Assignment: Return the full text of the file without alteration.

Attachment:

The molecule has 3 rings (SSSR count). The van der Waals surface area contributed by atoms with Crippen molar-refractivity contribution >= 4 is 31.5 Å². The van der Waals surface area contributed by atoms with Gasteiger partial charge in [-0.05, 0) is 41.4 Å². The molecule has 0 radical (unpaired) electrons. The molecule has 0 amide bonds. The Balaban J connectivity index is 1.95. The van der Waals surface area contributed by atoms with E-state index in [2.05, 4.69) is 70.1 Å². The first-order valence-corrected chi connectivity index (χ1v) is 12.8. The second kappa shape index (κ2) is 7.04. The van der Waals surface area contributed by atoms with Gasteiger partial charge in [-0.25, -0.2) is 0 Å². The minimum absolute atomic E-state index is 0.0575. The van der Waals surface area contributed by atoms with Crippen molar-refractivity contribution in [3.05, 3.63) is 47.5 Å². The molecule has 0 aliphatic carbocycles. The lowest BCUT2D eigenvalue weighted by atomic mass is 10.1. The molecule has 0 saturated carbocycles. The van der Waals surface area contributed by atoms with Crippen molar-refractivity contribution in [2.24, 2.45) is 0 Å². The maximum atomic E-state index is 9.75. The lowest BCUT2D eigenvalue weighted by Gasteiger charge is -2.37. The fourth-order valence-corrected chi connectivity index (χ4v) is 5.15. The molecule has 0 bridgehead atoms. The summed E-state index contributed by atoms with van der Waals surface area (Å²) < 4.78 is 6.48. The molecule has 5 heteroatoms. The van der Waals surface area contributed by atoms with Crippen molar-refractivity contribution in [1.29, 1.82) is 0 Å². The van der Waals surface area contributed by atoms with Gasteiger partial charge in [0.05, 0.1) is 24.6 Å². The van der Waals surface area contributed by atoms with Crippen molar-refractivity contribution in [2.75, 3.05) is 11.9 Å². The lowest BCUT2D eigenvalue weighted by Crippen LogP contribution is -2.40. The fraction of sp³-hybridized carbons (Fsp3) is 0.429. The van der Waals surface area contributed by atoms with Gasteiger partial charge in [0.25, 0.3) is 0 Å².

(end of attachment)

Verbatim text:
The molecule has 3 rings (SSSR count). The van der Waals surface area contributed by atoms with Crippen molar-refractivity contribution >= 4 is 31.5 Å². The van der Waals surface area contributed by atoms with Gasteiger partial charge in [-0.05, 0) is 41.4 Å². The molecule has 0 radical (unpaired) electrons. The molecule has 0 amide bonds. The Balaban J connectivity index is 1.95. The van der Waals surface area contributed by atoms with E-state index in [2.05, 4.69) is 70.1 Å². The first-order valence-corrected chi connectivity index (χ1v) is 12.8. The second kappa shape index (κ2) is 7.04. The van der Waals surface area contributed by atoms with Gasteiger partial charge in [-0.25, -0.2) is 0 Å². The minimum absolute atomic E-state index is 0.0575. The van der Waals surface area contributed by atoms with Crippen molar-refractivity contribution in [3.05, 3.63) is 47.5 Å². The molecule has 0 aliphatic carbocycles. The lowest BCUT2D eigenvalue weighted by atomic mass is 10.1. The molecule has 0 saturated carbocycles. The van der Waals surface area contributed by atoms with Crippen molar-refractivity contribution in [2.24, 2.45) is 0 Å². The maximum atomic E-state index is 9.75. The lowest BCUT2D eigenvalue weighted by Gasteiger charge is -2.37. The fourth-order valence-corrected chi connectivity index (χ4v) is 5.15. The molecule has 0 bridgehead atoms. The summed E-state index contributed by atoms with van der Waals surface area (Å²) < 4.78 is 6.48. The molecule has 5 heteroatoms. The van der Waals surface area contributed by atoms with Crippen molar-refractivity contribution in [1.29, 1.82) is 0 Å². The van der Waals surface area contributed by atoms with Gasteiger partial charge in [0.05, 0.1) is 24.6 Å². The van der Waals surface area contributed by atoms with Crippen molar-refractivity contribution in [2.75, 3.05) is 11.9 Å². The lowest BCUT2D eigenvalue weighted by Crippen LogP contribution is -2.40. The fraction of sp³-hybridized carbons (Fsp3) is 0.429. The van der Waals surface area contributed by atoms with Gasteiger partial charge in [0.25, 0.3) is 0 Å².